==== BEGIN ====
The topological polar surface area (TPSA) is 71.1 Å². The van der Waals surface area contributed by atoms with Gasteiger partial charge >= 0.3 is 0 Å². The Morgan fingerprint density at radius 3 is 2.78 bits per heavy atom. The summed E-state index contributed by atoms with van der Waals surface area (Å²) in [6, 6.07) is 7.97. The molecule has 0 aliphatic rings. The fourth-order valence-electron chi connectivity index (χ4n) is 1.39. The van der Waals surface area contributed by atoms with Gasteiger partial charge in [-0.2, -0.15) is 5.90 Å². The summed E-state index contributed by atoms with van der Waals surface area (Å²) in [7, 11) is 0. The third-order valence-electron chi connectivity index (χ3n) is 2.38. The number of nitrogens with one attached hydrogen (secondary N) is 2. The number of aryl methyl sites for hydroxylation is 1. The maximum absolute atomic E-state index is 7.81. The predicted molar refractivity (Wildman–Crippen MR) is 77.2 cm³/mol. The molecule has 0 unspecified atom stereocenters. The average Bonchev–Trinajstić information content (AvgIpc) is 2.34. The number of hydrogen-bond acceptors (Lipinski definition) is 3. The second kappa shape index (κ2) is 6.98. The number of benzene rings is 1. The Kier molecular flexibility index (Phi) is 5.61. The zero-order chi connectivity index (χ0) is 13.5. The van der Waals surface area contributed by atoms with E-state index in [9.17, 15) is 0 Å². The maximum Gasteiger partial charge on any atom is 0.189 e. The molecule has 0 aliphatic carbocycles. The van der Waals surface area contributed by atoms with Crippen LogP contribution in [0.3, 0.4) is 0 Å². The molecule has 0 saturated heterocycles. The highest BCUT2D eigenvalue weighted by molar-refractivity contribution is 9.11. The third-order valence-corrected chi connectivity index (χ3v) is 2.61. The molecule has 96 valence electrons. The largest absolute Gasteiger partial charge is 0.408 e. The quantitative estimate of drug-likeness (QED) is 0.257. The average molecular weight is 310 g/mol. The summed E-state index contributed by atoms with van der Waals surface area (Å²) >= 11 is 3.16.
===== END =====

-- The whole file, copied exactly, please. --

The topological polar surface area (TPSA) is 71.1 Å². The van der Waals surface area contributed by atoms with Gasteiger partial charge >= 0.3 is 0 Å². The Morgan fingerprint density at radius 3 is 2.78 bits per heavy atom. The summed E-state index contributed by atoms with van der Waals surface area (Å²) in [6, 6.07) is 7.97. The molecule has 0 aliphatic rings. The fourth-order valence-electron chi connectivity index (χ4n) is 1.39. The van der Waals surface area contributed by atoms with Gasteiger partial charge in [-0.2, -0.15) is 5.90 Å². The summed E-state index contributed by atoms with van der Waals surface area (Å²) in [7, 11) is 0. The third-order valence-electron chi connectivity index (χ3n) is 2.38. The number of nitrogens with one attached hydrogen (secondary N) is 2. The number of aryl methyl sites for hydroxylation is 1. The maximum absolute atomic E-state index is 7.81. The predicted molar refractivity (Wildman–Crippen MR) is 77.2 cm³/mol. The molecule has 0 unspecified atom stereocenters. The average Bonchev–Trinajstić information content (AvgIpc) is 2.34. The number of hydrogen-bond acceptors (Lipinski definition) is 3. The second kappa shape index (κ2) is 6.98. The number of benzene rings is 1. The Kier molecular flexibility index (Phi) is 5.61. The zero-order chi connectivity index (χ0) is 13.5. The van der Waals surface area contributed by atoms with E-state index in [9.17, 15) is 0 Å². The maximum Gasteiger partial charge on any atom is 0.189 e. The molecule has 0 aliphatic carbocycles. The van der Waals surface area contributed by atoms with Crippen LogP contribution in [0.3, 0.4) is 0 Å². The molecule has 0 saturated heterocycles. The highest BCUT2D eigenvalue weighted by molar-refractivity contribution is 9.11. The third-order valence-corrected chi connectivity index (χ3v) is 2.61. The molecule has 96 valence electrons. The largest absolute Gasteiger partial charge is 0.408 e. The quantitative estimate of drug-likeness (QED) is 0.257. The average molecular weight is 310 g/mol. The summed E-state index contributed by atoms with van der Waals surface area (Å²) >= 11 is 3.16.